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Sheep Death: The Truth Revealed
R. Prasad
The Hindu,
June 26 2008

The Supreme Court nominee to the Genetic Engineering Approval Committee (GEAC), Dr. P.M. Bhargava, has called the bluff of the committee. It had attributed the sheep death in Andhra Pradesh two years ago to nothing connected to the sheep grazing on Bt cotton leaves.
The GEAC had concluded that the death might have been due to high content of nitrates/nitrites, residues of hydrocyanide (HCN) and organophosphates, which are common constituents of pesticides used in cotton cultivation. It had in effect given a clean chit to Bt cotton.
The GEAC's observations were based on the two reports - one from the Directorate of Animal Husbandry based in Hyderabad and the other from the Indian Veterinary Research Institute, Izatnagar, Uttar Pradesh. It also noted that the Andhra Pradesh State Government had examined the issue.
The contradiction
However, Dr. Bhargava, had found the reports of the two institutes as also the State Government's letter totally contradicting the GEAC's version. For instance, the State Government's letter to the GEAC had stated that the samples were "negative for HCN, Nitrates, Nitrites, Alkaloids and Glycocide."
Even the report from the Veterinary Research Institute, U.P. had clearly stated that the Bt cotton samples did not show the presence of HCN, Nitrate/Nitrite, Alkaloids and Glycocides. And in a communication to the GEAC last month, Dr. Bhargava had contested the committee's version on HCN and noted that "HCN is not a common constituent of any pesticide."
Apart from the cause of death, the GEAC had stated that "... prior to the release of Bt cotton in India, a battery of studies to assess the safety of Bt toxin to the environment and animals was conducted."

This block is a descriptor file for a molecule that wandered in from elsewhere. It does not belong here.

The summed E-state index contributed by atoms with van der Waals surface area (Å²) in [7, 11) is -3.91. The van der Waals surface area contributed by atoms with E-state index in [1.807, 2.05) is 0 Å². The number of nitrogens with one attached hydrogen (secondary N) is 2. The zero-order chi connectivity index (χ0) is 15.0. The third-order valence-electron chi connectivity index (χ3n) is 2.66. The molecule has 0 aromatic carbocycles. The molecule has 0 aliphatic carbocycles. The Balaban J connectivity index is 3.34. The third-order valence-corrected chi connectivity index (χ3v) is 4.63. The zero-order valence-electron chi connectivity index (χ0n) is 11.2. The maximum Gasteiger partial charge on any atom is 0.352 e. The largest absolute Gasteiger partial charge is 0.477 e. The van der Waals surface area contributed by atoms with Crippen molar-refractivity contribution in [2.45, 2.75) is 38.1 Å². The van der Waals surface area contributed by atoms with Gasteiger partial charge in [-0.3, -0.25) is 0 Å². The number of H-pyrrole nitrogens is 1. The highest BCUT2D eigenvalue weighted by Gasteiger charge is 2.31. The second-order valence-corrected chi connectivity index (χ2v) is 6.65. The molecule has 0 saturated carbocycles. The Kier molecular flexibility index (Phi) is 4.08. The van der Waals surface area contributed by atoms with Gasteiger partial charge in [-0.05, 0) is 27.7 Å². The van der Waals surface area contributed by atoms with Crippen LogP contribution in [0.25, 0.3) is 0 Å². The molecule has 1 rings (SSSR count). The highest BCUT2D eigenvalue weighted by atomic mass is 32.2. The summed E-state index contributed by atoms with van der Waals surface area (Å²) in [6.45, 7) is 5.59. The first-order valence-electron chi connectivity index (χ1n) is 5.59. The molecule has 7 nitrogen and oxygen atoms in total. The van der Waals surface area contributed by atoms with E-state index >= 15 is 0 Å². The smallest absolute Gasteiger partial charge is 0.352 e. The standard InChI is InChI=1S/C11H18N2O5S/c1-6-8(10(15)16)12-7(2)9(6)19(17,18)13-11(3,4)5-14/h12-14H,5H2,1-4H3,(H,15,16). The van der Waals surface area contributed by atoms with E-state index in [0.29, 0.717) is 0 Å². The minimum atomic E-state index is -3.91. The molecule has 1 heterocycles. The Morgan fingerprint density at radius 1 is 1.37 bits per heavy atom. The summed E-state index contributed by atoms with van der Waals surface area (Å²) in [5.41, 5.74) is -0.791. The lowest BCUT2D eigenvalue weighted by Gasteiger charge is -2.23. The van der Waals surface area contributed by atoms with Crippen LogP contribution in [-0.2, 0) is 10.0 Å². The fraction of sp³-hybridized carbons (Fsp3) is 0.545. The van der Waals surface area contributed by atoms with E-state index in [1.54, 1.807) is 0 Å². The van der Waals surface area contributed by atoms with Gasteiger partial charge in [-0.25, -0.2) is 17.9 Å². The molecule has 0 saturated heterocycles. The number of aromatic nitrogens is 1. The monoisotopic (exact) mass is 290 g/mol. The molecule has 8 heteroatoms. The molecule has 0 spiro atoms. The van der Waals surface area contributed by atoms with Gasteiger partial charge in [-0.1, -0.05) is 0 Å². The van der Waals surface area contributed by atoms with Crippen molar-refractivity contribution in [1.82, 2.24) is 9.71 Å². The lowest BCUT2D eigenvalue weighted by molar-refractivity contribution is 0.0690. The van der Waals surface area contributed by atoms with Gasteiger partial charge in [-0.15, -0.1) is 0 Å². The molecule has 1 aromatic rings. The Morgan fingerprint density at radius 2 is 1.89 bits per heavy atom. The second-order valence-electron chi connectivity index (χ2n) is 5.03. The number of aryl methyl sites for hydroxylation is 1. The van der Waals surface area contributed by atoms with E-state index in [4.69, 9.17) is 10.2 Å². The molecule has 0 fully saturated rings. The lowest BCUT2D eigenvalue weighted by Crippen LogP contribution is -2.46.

"This is not true as well," noted Dr. Bhargava. For instance, the letter from the Andhra Pradesh Government had observed that "...the biosafety studies were not taken up in sheep and also trials did not include continuous grazing/feeding of complete Bt cotton plants by animals."
No safety data

Even the letter from the Sri Venkateshwara University, Andhra Pradesh, which was made available to Dr. Bhargava by the GEAC, contradicts the committee's version. The letter clearly notes that "the biosafety studies on grazing on Bt cotton crop by sheep are lacking."
The letter from the Andhra Pradesh Government had also stated that "...the biosafety studies were not taken up in sheep and also trials did not include continuous grazing/ feeding of complete Bt cotton plants to animals." The letter then went on to suggest that "... biosafety studies should be on applied aspects like continuous grazing of animals on harvested or intact Bt cotton plants."
"So there is enough reason to say that no serious studies have been done to ensure the safety of Bt cotton in animals," Dr. Bhargava emphasized.
And in a communication to the GEAC last month, Dr. Bhargava had stated based on the all the reports that "this would be a major argument to suspend all cultivation of Bt cotton until we have definitive data on the toxicity of Bt plants to animals on field."

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